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I was told that in order to support AES256 encryption inside my Java app that I would need the JCE with Unlimited Strength Jurisdiction Policy Files.

I downloaded this from Oracle and unzipped it and I'm only seeing 2 JARs:

  • local_policy.jar; and
  • US_export_polic.jar

I just want to confirm I'm not missing anything here! My understanding (after reading the README.txt) is that I just drop these two into my <JAVA_HOME>/lib/security/ directory and they should be installed.

By the names of these JARs I have to assume that its not the Java Crypto API that cannot handle AES256, but it's in fact a legal issue, perhaps? And that these two JARs basically tell the JRE "yes, it's legally-acceptable to run this level of crypto (AES256)." Am I correct or off-base?

1 Answer 1

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The following blog post answers your questions:

http://blogs.adobe.com/livecycle/2011/10/configuring-the-jdk-for-rights-management-encryption-using-aes-256-bit-keys.html

You effectively need the two JARs to be able to use AES256 encryption, and you need to perform the following steps, and I quote:

Copy the two JAR files to the your JDK’s /jre/lib/security/ folder, replacing the similarly named files that are already there.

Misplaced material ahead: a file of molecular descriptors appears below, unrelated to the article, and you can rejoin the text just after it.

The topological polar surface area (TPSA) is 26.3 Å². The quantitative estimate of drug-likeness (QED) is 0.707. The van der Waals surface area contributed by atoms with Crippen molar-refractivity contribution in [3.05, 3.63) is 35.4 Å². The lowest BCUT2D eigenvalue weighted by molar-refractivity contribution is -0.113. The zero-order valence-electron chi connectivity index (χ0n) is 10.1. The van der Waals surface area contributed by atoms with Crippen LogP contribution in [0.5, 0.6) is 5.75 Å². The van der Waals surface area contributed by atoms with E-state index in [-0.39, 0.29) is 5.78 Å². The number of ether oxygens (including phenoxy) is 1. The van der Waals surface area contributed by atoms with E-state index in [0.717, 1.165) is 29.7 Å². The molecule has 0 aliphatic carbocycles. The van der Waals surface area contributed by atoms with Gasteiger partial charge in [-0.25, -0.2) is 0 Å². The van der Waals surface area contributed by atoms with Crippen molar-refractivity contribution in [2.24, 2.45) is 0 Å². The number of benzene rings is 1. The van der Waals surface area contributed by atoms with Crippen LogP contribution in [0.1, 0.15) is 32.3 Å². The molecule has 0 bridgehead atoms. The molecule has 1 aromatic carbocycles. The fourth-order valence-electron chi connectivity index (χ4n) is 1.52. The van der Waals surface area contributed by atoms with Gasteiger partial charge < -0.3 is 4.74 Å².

Now, to the second part of your question: yes, it is dues to legal issues:

Due to import control restrictions by the governments of a few countries, the jurisdiction policy files shipped specify that “strong” but limited cryptography may be used. An “unlimited strength” version of these files indicating no restrictions on cryptographic strengths is available for those living in eligible countries (which is most countries). But only the “strong” version can be imported into those countries whose governments mandate restrictions. The JCE framework will enforce the restrictions specified in the installed jurisdiction policy files.

Also, there is a related Q/A on the Security Stack: Export laws on the cloud (key size). Although the question is specific to the cloud, the main answer covers more ground than just the "cloud" and lists the countries you cannot get a license to sell your software to and those for which your require an import permit.

Finally, you may find more information on Wikipedia about the Export of cryptography in the United States.

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  • So it is a workaround for a law that really doesn't work... Interesting.
    – Zbyszek
    Dec 21, 2017 at 11:48
  • I'm still confused. Why does JRE come with lib/security/policy/unlimited and limited subfolders which seem to replicate these files? Thus, there are no files to replace in security folder, they are deeper. Can I delete the policy folder if I follow the readMe precisely? Size is an issue for us.
    – gunslingor
    Jun 13, 2019 at 13:24

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